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politics

Codes of Conduct at City Hall

Toronto’s integrity commissioner wants to add a paragraph about proper behaviour to the councillors' code of conduct—and make new members officially declare they've read it.

Toronto city councillors are expected to abide by a code of conduct—the “Code of Conduct for Members of Council,” to be precise. And incoming councillors take an oath, which involves promising and declaring things like “I will truly, faithfully and impartially exercise this office to the best of my knowledge and ability” and “I have not received and will not receive any payment or reward, or promise thereof, for the exercise of this office in a biased, corrupt or any improper manner” (and there might also be something about “true allegiance to Her Majesty Queen Elizabeth the Second”).

But codes of conduct can be difficult to abide by if they have not been read: Mayor Rob Ford, for his part, admitted in a 2012 conflict of interest case that he had not spent any time with the City’s councillor orientation handbook.

So Toronto’s integrity commissioner, Janet Leiper, would now like to add an additional step: she wants incoming councillors both to read and then sign a declaration indicating they have “received a copy of the Code of Conduct for Members of Council,” have “read the Code of Conduct for Members of Council,” and while on council, will “uphold and abide by the provisions of the Code of Conduct for Members of Council.”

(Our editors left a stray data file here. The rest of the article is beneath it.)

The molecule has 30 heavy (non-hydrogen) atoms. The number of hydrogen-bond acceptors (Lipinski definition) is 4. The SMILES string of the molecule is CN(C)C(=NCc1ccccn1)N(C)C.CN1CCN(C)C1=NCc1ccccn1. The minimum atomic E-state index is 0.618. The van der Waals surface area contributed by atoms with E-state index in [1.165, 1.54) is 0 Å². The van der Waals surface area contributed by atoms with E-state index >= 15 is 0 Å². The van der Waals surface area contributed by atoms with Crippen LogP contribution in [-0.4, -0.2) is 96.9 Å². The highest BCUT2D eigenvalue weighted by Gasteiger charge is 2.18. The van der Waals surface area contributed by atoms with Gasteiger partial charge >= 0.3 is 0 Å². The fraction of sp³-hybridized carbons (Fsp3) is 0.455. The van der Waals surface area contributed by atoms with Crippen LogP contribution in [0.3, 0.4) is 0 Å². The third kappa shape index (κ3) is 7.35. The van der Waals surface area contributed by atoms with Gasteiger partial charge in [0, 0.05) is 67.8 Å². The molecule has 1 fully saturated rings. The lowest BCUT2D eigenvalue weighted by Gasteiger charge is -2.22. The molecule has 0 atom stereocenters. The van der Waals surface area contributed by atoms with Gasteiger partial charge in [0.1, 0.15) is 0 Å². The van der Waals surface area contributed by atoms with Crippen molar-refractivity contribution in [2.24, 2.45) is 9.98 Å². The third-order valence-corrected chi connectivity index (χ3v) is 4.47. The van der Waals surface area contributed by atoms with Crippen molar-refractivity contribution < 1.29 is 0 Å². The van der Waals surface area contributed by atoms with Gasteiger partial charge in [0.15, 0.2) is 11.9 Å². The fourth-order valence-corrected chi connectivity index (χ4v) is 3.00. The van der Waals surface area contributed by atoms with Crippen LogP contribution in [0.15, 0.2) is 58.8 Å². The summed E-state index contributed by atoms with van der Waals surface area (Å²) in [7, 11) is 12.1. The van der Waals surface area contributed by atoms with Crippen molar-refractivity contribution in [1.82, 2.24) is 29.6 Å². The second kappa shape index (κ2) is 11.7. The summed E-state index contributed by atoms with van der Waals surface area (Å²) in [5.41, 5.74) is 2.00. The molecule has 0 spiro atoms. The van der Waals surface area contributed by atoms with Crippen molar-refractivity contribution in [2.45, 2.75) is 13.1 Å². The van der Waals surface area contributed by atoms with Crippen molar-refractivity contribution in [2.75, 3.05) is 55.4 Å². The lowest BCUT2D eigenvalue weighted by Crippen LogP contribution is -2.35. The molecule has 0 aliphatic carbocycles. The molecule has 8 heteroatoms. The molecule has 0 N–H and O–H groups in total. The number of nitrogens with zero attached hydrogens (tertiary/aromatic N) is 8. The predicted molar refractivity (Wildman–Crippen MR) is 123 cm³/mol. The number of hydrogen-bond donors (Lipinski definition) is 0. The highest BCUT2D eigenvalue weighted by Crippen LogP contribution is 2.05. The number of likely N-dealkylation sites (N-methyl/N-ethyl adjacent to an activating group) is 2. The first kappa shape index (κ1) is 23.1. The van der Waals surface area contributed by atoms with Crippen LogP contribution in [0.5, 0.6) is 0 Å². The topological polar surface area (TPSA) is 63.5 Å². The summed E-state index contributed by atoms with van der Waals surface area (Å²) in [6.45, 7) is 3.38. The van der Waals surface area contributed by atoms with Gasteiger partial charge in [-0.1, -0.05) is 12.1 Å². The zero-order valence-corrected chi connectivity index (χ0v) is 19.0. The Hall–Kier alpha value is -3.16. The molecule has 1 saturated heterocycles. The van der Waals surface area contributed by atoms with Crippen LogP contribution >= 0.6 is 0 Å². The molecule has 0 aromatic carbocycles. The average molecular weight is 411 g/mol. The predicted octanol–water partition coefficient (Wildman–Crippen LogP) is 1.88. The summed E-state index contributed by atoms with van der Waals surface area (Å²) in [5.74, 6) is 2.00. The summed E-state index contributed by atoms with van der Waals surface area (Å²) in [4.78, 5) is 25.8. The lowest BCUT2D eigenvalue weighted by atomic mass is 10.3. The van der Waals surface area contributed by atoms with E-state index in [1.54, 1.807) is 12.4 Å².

She also suggests that because there have been “ongoing complaints about decorum in Council from the public and members” and “members of the public service who appear in Council and at Committee have also complained about disrespectful treatment by members of Council,” a new paragraph should be added to the code itself:

A member of Council does best when he acts in service of the people who elect him. She strives to speak clearly and honestly. He does not attack or demonize those who complain or do not agree with him. She is careful with the people’s trust and resources. When faced with a complaint, he looks for what he can learn. She apologizes with generosity and forgives with equanimity. All members of Council can set a good example for the future leaders who are among them.

The executive committee will be considering these matters during its May 27 meeting. Whether having to declare officially that one has read a code of conduct or being reminded that good councillors do not attack or demonize others would actually promote decorum and discourage disrespectfulness at City Hall remains to be seen—but it can’t hurt to remind everyone (and councillors in particular) that they’re supposed to set a good example.

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